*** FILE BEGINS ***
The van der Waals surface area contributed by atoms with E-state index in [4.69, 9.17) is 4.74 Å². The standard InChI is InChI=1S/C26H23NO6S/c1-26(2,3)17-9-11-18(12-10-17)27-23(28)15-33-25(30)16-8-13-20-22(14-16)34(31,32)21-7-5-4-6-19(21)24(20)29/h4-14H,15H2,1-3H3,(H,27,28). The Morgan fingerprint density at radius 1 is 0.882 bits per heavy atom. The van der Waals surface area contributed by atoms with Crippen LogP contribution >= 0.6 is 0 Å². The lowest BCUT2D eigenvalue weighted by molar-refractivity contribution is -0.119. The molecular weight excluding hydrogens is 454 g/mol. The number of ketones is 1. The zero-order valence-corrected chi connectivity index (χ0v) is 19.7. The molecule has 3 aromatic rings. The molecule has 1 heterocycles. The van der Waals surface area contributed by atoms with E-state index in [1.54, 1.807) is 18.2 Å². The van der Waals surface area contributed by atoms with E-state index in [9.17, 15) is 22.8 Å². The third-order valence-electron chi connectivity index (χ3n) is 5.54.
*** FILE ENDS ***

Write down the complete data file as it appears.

The van der Waals surface area contributed by atoms with E-state index in [4.69, 9.17) is 4.74 Å². The standard InChI is InChI=1S/C26H23NO6S/c1-26(2,3)17-9-11-18(12-10-17)27-23(28)15-33-25(30)16-8-13-20-22(14-16)34(31,32)21-7-5-4-6-19(21)24(20)29/h4-14H,15H2,1-3H3,(H,27,28). The Morgan fingerprint density at radius 1 is 0.882 bits per heavy atom. The van der Waals surface area contributed by atoms with Crippen LogP contribution >= 0.6 is 0 Å². The lowest BCUT2D eigenvalue weighted by molar-refractivity contribution is -0.119. The molecular weight excluding hydrogens is 454 g/mol. The number of ketones is 1. The zero-order valence-corrected chi connectivity index (χ0v) is 19.7. The molecule has 3 aromatic rings. The molecule has 1 heterocycles. The van der Waals surface area contributed by atoms with E-state index in [1.54, 1.807) is 18.2 Å². The van der Waals surface area contributed by atoms with E-state index in [9.17, 15) is 22.8 Å². The third-order valence-electron chi connectivity index (χ3n) is 5.54.